Notwithstanding the foregoing, the NLRC gave due course to the appeal. However, it concurred with the finding of the LA that Peckson's act of resigning was clearly voluntary and belied his claim of constructive dismissal. The NLRC found that there was nothing on record to prove the allegations in the complaint, and that even on appeal, Peckson failed to present evidence substantial enough to support any of his claims.[19] As such, the NLRC affirmed the decision of the LA in toto, in its Decision[20] dated September 30, 2010:
WHEREFORE, the appealed decision is AFFIRMED and the appeal is dismissed for lack of merit.

SO ORDERED.[21]
Proceedings in the CA

Finding merit in Peckson's appeal, the CA reversed the decisions of the lower courts in a Decision[22] promulgated on December 7, 2012.[23] The CA found that Panasonic did not sufficiently discharge its burden to prove that Peckson's resignation was voluntary, and that it failed to overcome the burden to prove that Peckson was validly placed on "floating status."[24] As De Jesus made Peckson believe that the latter would be reinstated after he filed his resignation, the CA found that Peckson was constructively dismissed, and as such he was entitled to his full backwages including his 13th month pay and other benefits.

Likewise, since Peckson specifically prayed for the relief of separation pay in lieu of reinstatement in his Complaint, and considering the CA's finding that actual animosity existed between Peckson and De Jesus, the CA directed Panasonic and De Jesus, found as solidarily liable, to pay backwages, separation pay, and damages to Peckson, the dispositive portion reading, to wit:
WHEREFORE, premises considered, the petition is GRANTED. The Assailed Decisions dated May 11, 2010 and September 30, 2010, respectively, both rendered by the [NLRC] in NLRC CA No. 052522-07, NLRC Case No. RAB-IV 04-20622-05-RI are hereby SET ASIDE. Accordingly, private respondents [Panasonic] and [De Jesus] are solidarily liable to pay [Peckson] the following: (a) full backwages reckoned from October 15, 2003 up to April 11, 2005 based on a salary of Php 21,345.00 a month, including 13th month pay and other benefits; (b) the additional sum equivalent to one (1) month salary for every year of service, with a fraction of at least six (6) months considered as one whole year, from August 1, 2002 to April 11, 2005, as separation pay; (c) Php 50,000.00 as moral damages; (d) Php 50,000.00 as exemplary damages and (e) Attorney's Fees equivalent to 10% of the total award.

SO ORDERED.[25]
Panasonic's Motion for Reconsideration was denied.[26] Hence, this Petition.

The Issues

The issues can be melded into two: Whether or not Peckson's resignation was voluntary, and if so, whether or not Panasonic and De Jesus are guilty of constructive dismissal.

The Parties' Arguments

Panasonic argues first and foremost that the CA erred in ruling that Peckson's resignation was not voluntary, despite the facts on record allegedly proving otherwise, namely: (1) Peckson's submission of not only one, but two resignation letters where he clearly indicated his desire to work for another company as his main reason for resigning; (2) the tenor of those resignation letters, wherein Peckson allegedly expressed his profound gratitude to the officers of the company; (3) Peckson's accomplishment of the necessary exit interview for resigning employees; (4) Peckson's signing of the quitclaim and release, as well as his receipt of his final pay; and (5) the almost two years delay before he filed his complaint for constructive dismissal.[27]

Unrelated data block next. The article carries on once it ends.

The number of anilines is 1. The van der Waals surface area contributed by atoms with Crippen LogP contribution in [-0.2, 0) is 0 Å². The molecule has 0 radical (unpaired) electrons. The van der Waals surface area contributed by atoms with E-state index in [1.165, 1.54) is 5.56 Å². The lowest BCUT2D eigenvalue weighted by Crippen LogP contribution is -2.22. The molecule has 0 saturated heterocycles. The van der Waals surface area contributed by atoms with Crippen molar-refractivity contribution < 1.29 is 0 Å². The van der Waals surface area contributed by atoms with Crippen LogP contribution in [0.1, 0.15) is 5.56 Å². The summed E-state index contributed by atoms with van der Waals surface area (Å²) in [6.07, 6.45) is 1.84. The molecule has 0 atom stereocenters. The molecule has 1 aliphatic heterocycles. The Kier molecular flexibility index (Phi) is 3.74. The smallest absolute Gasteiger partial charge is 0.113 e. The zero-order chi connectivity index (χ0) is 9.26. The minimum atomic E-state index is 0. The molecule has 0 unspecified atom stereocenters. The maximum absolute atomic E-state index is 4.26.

In essence, Panasonic argues that the facts show the completely voluntary nature attendant to Peckson's resignation, and that the filing of a complaint for constructive dismissal was merely an afterthought.[28] According to Panasonic, the circumstances likewise provide the true state of mind of Peckson at the time of his resignation, buoyed by his pleasant relationship with the officers of the company. These, taken cumulatively, negate any indication that Peckson was under any duress when he resigned, contrary to his assertions. Because of the same, Panasonic cannot be held guilty of constructive dismissal, and therefore, the company is not liable to Peckson for damages, including moral, exemplary, and attorney's fees.[29]

On the part of Peckson, he counters that the C A correctly reversed the decision of the LA and the NLRC. Peckson alleges that the LA and the NLRC, in dismissing his complaint for constructive dismissal, failed to take cognizance of his affidavit dated September 5, 2003, wherein Peckson stated that De Jesus took away Peckson's supervisory functions, his office laptop, and mentioned that the latter could no longer attend the sales meeting, do his usual field work, and sign any business documents.[30] Peckson contends that his resignation was not voluntary, and that he highlighted the reason for leaving as his "personality conflict with manager" in his exit interview form, contrary to Panasonic's statement that Peckson left in order to find work in another establishment.[31]

Peckson also alleges that Panasonic failed to address his accusation that he was invalidly put on floating status.[32] More grievously, Peckson points to his contention that he was accused by De Jesus of forging his signature, despite the PNP Crime Laboratory report purportedly proving otherwise. Peckson, likewise, decries Panasonic's production of the quitclaim he allegedly signed, as Peckson was allegedly deceived into signing the same as he never received his final pay.[33]

Ruling of the Court